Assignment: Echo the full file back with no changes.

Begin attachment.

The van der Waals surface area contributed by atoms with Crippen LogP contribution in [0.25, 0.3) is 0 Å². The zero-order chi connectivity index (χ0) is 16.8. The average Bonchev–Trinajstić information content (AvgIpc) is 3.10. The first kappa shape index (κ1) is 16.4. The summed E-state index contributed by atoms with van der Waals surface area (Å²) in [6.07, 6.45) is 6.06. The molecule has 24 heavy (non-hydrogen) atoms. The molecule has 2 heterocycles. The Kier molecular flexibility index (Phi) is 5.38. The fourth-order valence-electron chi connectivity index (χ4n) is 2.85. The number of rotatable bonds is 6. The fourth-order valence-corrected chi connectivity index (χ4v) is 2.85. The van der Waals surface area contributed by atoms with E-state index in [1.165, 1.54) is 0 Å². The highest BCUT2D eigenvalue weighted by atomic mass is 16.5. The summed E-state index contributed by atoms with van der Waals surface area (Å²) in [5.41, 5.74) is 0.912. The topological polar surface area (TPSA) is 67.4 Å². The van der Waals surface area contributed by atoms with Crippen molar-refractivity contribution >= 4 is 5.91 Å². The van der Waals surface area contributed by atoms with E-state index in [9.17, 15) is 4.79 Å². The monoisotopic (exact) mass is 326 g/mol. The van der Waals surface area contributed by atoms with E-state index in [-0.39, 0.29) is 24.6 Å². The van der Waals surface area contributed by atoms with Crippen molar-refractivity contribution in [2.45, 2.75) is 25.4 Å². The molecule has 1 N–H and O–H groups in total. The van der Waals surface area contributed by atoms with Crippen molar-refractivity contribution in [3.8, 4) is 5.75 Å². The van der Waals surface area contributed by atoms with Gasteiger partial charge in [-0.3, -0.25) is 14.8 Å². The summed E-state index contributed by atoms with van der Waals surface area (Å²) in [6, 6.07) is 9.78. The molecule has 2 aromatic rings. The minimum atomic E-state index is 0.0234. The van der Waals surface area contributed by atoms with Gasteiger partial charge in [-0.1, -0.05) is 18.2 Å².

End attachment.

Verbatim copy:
The van der Waals surface area contributed by atoms with Crippen LogP contribution in [0.25, 0.3) is 0 Å². The zero-order chi connectivity index (χ0) is 16.8. The average Bonchev–Trinajstić information content (AvgIpc) is 3.10. The first kappa shape index (κ1) is 16.4. The summed E-state index contributed by atoms with van der Waals surface area (Å²) in [6.07, 6.45) is 6.06. The molecule has 24 heavy (non-hydrogen) atoms. The molecule has 2 heterocycles. The Kier molecular flexibility index (Phi) is 5.38. The fourth-order valence-electron chi connectivity index (χ4n) is 2.85. The number of rotatable bonds is 6. The fourth-order valence-corrected chi connectivity index (χ4v) is 2.85. The van der Waals surface area contributed by atoms with E-state index in [1.165, 1.54) is 0 Å². The highest BCUT2D eigenvalue weighted by atomic mass is 16.5. The summed E-state index contributed by atoms with van der Waals surface area (Å²) in [5.41, 5.74) is 0.912. The topological polar surface area (TPSA) is 67.4 Å². The van der Waals surface area contributed by atoms with Crippen molar-refractivity contribution >= 4 is 5.91 Å². The van der Waals surface area contributed by atoms with E-state index in [9.17, 15) is 4.79 Å². The monoisotopic (exact) mass is 326 g/mol. The van der Waals surface area contributed by atoms with E-state index in [-0.39, 0.29) is 24.6 Å². The van der Waals surface area contributed by atoms with Crippen molar-refractivity contribution in [2.45, 2.75) is 25.4 Å². The molecule has 1 N–H and O–H groups in total. The van der Waals surface area contributed by atoms with Crippen molar-refractivity contribution in [3.8, 4) is 5.75 Å². The van der Waals surface area contributed by atoms with Gasteiger partial charge in [-0.3, -0.25) is 14.8 Å². The summed E-state index contributed by atoms with van der Waals surface area (Å²) in [6, 6.07) is 9.78. The molecule has 2 aromatic rings. The minimum atomic E-state index is 0.0234. The van der Waals surface area contributed by atoms with Gasteiger partial charge in [-0.1, -0.05) is 18.2 Å².